In fact that's pretty much the only two options which don't involve our trade being ruined for a few years after Brexit, unless the EU amends their constitution to allow for article 50 states to negotiate trade agreements before exit.
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    (Original post by Helloworld_95)
    Nope, go read article 50. Once triggered it's a maximum of two years and then we're booted out immediately, for it to be extended it must be unanimously agreed upon by the EU member states which isn't going to happen.The EU wants it done way before those 2 years are up and they're likely going to offer the UK a good deal (dependent on some conditions which will make leaving the EU seem pointless to other eurosceptic states) or we'll go into the EEA or EFTA and the UK will end up wanting the same timeline as the EU.

    In fact that's pretty much the only two options which don't involve our trade being ruined for a few years after Brexit, unless the EU amends their constitution to allow for article 50 states to negotiate trade agreements before exit.
    So you basically just said that it allows for extension. So it is not 2 years max if it is possible to extend the negotiation period.

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    (Original post by Devify)
    So you basically just said that it allows for extension. So it is not 2 years max if it is possible to extend the negotiation period.

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    I also said that an extension is about as likely to happen as America voting in Boris Johnson as President. It would literally be more likely if there was no current guidance on extending the negotiation period and even then it wouldn't be likely because it would be a terrible situation for both the EU and the UK.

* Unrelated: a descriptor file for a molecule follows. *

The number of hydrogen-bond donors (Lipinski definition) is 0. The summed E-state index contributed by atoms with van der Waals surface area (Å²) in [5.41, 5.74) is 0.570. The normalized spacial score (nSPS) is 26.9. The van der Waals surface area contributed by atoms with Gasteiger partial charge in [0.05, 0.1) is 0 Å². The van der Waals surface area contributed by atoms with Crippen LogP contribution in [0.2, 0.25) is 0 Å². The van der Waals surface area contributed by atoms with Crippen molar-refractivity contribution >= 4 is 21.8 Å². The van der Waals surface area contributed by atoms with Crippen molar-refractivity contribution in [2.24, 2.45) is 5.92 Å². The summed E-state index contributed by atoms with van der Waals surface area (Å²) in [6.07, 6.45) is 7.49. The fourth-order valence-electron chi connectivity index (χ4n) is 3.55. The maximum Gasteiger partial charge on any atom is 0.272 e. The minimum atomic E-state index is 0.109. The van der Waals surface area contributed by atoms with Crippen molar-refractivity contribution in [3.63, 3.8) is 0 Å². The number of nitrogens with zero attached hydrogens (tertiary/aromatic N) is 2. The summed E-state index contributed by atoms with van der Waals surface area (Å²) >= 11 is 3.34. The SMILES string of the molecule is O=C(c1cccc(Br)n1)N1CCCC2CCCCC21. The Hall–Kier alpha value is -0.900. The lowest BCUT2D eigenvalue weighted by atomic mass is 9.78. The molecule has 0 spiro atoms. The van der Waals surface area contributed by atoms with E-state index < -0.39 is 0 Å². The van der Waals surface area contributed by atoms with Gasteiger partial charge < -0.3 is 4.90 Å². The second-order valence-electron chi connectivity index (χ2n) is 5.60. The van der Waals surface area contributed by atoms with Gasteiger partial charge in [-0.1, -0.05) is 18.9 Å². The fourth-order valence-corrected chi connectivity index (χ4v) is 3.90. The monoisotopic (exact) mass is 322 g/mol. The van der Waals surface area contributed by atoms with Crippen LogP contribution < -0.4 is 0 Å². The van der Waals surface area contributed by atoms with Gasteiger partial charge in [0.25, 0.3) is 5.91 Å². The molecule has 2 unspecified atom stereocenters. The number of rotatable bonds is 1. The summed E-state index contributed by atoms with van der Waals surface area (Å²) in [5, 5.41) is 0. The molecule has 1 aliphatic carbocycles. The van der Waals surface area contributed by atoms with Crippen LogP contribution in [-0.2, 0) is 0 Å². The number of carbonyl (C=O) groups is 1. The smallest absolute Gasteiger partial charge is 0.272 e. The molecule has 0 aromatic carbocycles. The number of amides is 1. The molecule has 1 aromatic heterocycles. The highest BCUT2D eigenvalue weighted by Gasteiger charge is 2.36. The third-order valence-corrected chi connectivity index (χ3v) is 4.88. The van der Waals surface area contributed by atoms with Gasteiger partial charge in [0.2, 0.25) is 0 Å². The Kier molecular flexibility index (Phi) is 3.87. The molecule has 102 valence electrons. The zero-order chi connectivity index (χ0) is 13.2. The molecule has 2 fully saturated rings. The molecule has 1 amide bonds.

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    (Original post by Devify)
    UK can only leave the EU in 2 years time so 2018. They have to spend min 2 years sorting out the terms and HAVE to follow EU laws until then. There is no way to guarantee anything but universities have said that even when UK leaves, they have no plans to make EU students pay international fees.

    It is also generally done so that if you started the course on certain fees, they will not change for you. Only for the new people coming in. So in theory if you started this year with 9k fees a year, you will continue to pay 9k even if it changes to 20k per year.

    As for how welcome you will be, depends on where you live and how obvious it is that you're not british. As you have probably seen, racism went way up after the vote has passed. There is no guarantee that it will get easier. But UK will not be able to deport you just because they left. At most, they will ask you to get a visa once UK has actually left EU.

    But again, there is no way to tell for sure what will happen in 2 years time
    I really hope they do follow EU laws until now.. Really? They didn't plan to? Didn't know that..
    Well.. I would love to go to (and therefore also live in) Oxford, Warwick or Durham. Maybe also a uni in London but I am not sure about that. I know that Oxford and London were really in favour of remain, don't know about Coventry or Durham..
    I don't know if it's obvious that I am not British. I don't look really British but I don't look typically German too.. My English is good in general I guess but I don't have any kind of british accent therefore I think it would get obvious when I talk that I am not British. Though I could work on that..